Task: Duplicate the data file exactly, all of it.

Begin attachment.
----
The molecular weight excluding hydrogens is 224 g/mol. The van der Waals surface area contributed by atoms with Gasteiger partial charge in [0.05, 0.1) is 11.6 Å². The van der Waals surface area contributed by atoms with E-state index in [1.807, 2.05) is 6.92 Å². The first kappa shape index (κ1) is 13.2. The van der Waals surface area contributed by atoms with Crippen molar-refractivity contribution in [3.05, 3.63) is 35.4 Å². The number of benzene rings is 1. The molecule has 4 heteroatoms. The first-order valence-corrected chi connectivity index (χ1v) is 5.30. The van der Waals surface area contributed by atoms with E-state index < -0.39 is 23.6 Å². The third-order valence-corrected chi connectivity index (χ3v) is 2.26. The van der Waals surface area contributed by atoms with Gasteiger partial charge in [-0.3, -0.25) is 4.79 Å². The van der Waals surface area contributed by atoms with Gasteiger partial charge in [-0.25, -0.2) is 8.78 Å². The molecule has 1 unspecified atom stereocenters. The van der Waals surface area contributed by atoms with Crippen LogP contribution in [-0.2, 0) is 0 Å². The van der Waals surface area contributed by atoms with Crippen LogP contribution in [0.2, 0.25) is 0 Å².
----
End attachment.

The molecular weight excluding hydrogens is 224 g/mol. The van der Waals surface area contributed by atoms with Gasteiger partial charge in [0.05, 0.1) is 11.6 Å². The van der Waals surface area contributed by atoms with E-state index in [1.807, 2.05) is 6.92 Å². The first kappa shape index (κ1) is 13.2. The van der Waals surface area contributed by atoms with Crippen molar-refractivity contribution in [3.05, 3.63) is 35.4 Å². The number of benzene rings is 1. The molecule has 4 heteroatoms. The first-order valence-corrected chi connectivity index (χ1v) is 5.30. The van der Waals surface area contributed by atoms with E-state index < -0.39 is 23.6 Å². The third-order valence-corrected chi connectivity index (χ3v) is 2.26. The van der Waals surface area contributed by atoms with Gasteiger partial charge in [-0.3, -0.25) is 4.79 Å². The van der Waals surface area contributed by atoms with Gasteiger partial charge in [-0.25, -0.2) is 8.78 Å². The molecule has 1 unspecified atom stereocenters. The van der Waals surface area contributed by atoms with Crippen LogP contribution in [-0.2, 0) is 0 Å². The van der Waals surface area contributed by atoms with Crippen LogP contribution in [0.2, 0.25) is 0 Å².